Tim Keller has the best of all political campaign finance worlds — first by getting public financing to the tune of $342,952 and being able to say he is “walking the walk” and running a “grassroots campaign” by qualifying for public financing, while at the same time receiving assistance from a measured finance committee that has raised at least $200,000 to promote him and that is chaired by a former political consultant who has worked on his past campaigns for the state Senate.
How public finance works
Publicly financed candidates are required to solicit $5 qualifying donations to the city. Those donations can only come from registered city voters.
Qualifying publicly financed candidates for mayor and City Council are given a single lump sum of money from the city they can use to run their initial campaign. If they make it into a runoff election, they are given a significantly reduced lump sum amount in public financing for the runoff election.
According to the Albuquerque City Charter, for the first election, qualifying public financed candidates for mayor are given $1 per registered voter in the city, or approximately $380,000 less in-kind donations and “seed money.” If the mayoral candidate makes it into the runoff, they are given an additional 33 cents per registered voter, or approximately $127,000 for the runoff.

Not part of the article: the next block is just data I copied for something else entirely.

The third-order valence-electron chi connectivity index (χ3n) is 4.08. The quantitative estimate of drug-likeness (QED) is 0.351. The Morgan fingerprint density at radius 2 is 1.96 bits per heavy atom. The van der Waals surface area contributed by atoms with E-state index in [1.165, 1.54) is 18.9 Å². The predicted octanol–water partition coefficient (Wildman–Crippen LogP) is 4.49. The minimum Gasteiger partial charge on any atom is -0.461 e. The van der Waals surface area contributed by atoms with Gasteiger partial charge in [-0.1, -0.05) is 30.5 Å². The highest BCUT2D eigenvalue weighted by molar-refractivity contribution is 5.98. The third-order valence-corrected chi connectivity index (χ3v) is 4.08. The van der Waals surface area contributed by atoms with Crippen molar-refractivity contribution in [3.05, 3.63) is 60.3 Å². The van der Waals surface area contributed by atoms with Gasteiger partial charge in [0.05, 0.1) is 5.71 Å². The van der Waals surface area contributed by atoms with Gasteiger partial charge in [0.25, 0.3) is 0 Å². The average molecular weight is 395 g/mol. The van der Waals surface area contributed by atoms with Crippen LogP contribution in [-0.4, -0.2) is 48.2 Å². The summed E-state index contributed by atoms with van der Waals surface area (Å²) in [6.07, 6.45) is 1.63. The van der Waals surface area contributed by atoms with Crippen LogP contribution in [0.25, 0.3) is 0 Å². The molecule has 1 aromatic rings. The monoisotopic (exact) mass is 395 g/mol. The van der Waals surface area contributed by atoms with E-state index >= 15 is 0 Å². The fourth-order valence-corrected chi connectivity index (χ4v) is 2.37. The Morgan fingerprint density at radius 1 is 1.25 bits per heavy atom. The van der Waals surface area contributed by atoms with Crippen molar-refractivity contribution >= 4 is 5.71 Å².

All publicly financed campaigns and candidates are required to agree to the spending caps in writing and are prohibited from soliciting and asking for any other cash donations.
Publicly financed candidates are normally at a distinct disadvantage to privately financed candidates when it comes to what can be raised and spent, unless they have a measure finance committee set up to promote their candidacy.
City public finance candidates are given only eight weeks to collect 3,600 qualifying $5 donations from Albuquerque residents and registered voters. It’s a daunting and very difficult task.
Contrary to what Eric Griego says, more than just “a few candidates” tried to qualify for public finance this year.
This election year for mayor started with 12 original candidates attempting to qualify for the ballot, with eight declaring they would seek public finance and four declaring they would be privately financed candidates.
Only Tim Keller qualified for public finance in part because he had an enormous built-in advantage of being an incumbent statewide elected official who could afford to pay significant amounts to political consultants to get him on the ballot and qualify for public financing.